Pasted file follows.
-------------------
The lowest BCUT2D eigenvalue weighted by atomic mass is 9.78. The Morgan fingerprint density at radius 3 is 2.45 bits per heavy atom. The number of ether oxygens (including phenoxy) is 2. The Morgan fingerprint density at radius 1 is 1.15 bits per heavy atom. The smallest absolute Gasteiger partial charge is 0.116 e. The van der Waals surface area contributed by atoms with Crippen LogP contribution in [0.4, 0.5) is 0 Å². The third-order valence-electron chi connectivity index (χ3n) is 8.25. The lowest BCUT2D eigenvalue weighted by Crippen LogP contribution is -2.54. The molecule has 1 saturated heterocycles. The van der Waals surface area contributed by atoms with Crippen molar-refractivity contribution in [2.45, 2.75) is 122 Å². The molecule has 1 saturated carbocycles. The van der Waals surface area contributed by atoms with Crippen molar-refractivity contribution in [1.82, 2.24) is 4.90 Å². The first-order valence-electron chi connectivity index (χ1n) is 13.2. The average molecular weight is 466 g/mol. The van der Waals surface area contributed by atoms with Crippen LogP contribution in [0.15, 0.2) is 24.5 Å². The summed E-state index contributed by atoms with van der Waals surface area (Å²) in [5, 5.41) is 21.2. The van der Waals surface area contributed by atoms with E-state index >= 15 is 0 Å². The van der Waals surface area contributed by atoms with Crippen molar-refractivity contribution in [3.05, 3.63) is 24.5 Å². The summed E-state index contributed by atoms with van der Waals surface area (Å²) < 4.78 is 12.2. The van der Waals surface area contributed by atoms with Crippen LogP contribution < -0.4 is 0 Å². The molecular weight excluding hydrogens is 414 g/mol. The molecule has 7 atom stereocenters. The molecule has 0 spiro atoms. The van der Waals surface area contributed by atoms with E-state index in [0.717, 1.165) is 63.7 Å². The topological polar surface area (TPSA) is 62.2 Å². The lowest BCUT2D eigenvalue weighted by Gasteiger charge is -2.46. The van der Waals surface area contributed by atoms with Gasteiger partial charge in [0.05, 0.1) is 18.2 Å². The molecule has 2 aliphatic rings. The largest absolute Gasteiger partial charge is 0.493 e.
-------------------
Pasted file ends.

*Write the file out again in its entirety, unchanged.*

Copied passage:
The lowest BCUT2D eigenvalue weighted by atomic mass is 9.78. The Morgan fingerprint density at radius 3 is 2.45 bits per heavy atom. The number of ether oxygens (including phenoxy) is 2. The Morgan fingerprint density at radius 1 is 1.15 bits per heavy atom. The smallest absolute Gasteiger partial charge is 0.116 e. The van der Waals surface area contributed by atoms with Crippen LogP contribution in [0.4, 0.5) is 0 Å². The third-order valence-electron chi connectivity index (χ3n) is 8.25. The lowest BCUT2D eigenvalue weighted by Crippen LogP contribution is -2.54. The molecule has 1 saturated heterocycles. The van der Waals surface area contributed by atoms with Crippen molar-refractivity contribution in [2.45, 2.75) is 122 Å². The molecule has 1 saturated carbocycles. The van der Waals surface area contributed by atoms with Crippen molar-refractivity contribution in [1.82, 2.24) is 4.90 Å². The first-order valence-electron chi connectivity index (χ1n) is 13.2. The average molecular weight is 466 g/mol. The van der Waals surface area contributed by atoms with Crippen LogP contribution in [0.15, 0.2) is 24.5 Å². The summed E-state index contributed by atoms with van der Waals surface area (Å²) in [5, 5.41) is 21.2. The van der Waals surface area contributed by atoms with E-state index >= 15 is 0 Å². The van der Waals surface area contributed by atoms with Crippen molar-refractivity contribution in [3.05, 3.63) is 24.5 Å². The summed E-state index contributed by atoms with van der Waals surface area (Å²) < 4.78 is 12.2. The van der Waals surface area contributed by atoms with Crippen LogP contribution < -0.4 is 0 Å². The molecular weight excluding hydrogens is 414 g/mol. The molecule has 7 atom stereocenters. The molecule has 0 spiro atoms. The van der Waals surface area contributed by atoms with E-state index in [0.717, 1.165) is 63.7 Å². The topological polar surface area (TPSA) is 62.2 Å². The lowest BCUT2D eigenvalue weighted by Gasteiger charge is -2.46. The van der Waals surface area contributed by atoms with Gasteiger partial charge in [0.05, 0.1) is 18.2 Å². The molecule has 2 aliphatic rings. The largest absolute Gasteiger partial charge is 0.493 e.